I have great confidence in the Under-Secretary of State for Environment, Food and Rural Affairs, my hon. Friend the Member for Taunton Deane (Rebecca Pow), who continues to meet water companies, as do I. If the hon. Gentleman goes back and looks at the record of the Labour Government, he will see that they failed to deal with the urban waste water initiatives. The European Commission contacted them, took action against them, and took the Labour Government to court for failing to deal with sewage. That is what happened; that is the real history. When the Conservatives and the coalition Government came into power, we started working on leaks and making strategic policy statements, and we started the monitoring. None of that happened under a Labour Government. The hon. Gentleman can spew out as much rubbish as he wants, but the reality is that the Labour Government did nothing about it. This Conservative Government are fixing it, making it harder, and that is what we will continue to do.

Oh my God. I have confidence in the Under-Secretary of State for Environment, Food and Rural Affairs, the hon. Member for Taunton Deane (Rebecca Pow), who is doing a good job in very difficult circumstances to try to make progress, but I do not agree with the Environment Secretary passing the buck to a junior Minister, which is not on. Ultimately, those at the top take responsibility. It is high time the Secretary of State did just that.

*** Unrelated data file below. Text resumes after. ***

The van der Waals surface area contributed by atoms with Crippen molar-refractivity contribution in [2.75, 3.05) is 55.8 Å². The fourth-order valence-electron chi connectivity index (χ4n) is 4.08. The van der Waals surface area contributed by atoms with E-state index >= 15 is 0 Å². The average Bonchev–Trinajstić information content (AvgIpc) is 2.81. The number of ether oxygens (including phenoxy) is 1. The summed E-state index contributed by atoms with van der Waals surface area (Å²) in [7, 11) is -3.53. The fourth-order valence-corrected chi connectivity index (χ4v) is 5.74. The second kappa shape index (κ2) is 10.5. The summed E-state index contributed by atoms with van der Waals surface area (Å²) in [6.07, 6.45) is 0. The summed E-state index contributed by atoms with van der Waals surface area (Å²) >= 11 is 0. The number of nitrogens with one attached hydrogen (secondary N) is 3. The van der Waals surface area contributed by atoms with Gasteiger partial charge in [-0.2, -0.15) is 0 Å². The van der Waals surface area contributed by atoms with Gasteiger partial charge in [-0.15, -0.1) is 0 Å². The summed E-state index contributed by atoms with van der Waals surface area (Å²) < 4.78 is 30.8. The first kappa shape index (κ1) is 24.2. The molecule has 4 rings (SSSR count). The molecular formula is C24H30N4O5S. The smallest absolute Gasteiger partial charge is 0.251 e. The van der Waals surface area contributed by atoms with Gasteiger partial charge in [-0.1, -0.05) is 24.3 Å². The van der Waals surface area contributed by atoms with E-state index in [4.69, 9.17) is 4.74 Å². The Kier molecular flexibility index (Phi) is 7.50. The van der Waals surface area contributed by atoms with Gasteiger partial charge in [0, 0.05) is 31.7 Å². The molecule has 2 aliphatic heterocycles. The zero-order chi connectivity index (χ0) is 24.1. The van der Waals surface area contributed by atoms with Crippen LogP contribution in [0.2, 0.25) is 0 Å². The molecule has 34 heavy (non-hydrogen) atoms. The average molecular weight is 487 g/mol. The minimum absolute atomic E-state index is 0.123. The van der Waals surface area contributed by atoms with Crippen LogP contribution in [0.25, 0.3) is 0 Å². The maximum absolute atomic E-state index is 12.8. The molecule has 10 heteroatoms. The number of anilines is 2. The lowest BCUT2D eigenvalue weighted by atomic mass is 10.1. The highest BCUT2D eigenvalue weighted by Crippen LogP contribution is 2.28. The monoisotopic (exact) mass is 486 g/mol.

I am proud of the Labour Government’s record. We had the cleanest water and the cleanest air since the industrial revolution. That is the Labour record, and it is a scandal that it was not built on further. The abuse of water does not stop there. Let us hear from the North East Fishing Collective, which had the door slammed on it on the scandal of crustacean die-offs on Teesside. It is concerned that livelihoods, jobs and generational pride have been impacted by the Government’s indifference:

“The entire fishing fleet in Hartlepool is finished. There’s no business left. They failed us when we begged them to listen, so now we will have to fight”.

I ask the Secretary of State, for the second time, to rate her Government’s performance on the water scandal that is polluting our country.

The hon. Gentleman should withdraw his earlier comments, because he has, perhaps unintentionally, misled the House. I hope he has the grace to withdraw.

Leading scientific advisers reviewed the crustacean die-offs, and it was published to the Environment, Food and Rural Affairs Committee and the House. We understand that a novel pathogen is the most likely explanation for what happened in the north-east. I continue to work with the Under-Secretary of State for Environment, Food and Rural Affairs, my hon. Friend the Member for Taunton Deane, and I take this matter very seriously, but I am conscious that, unlike the Labour Government who in their responses to the European Commission denied that there was a problem and were successfully taken to court, this Government have continued to act and will continue to do so.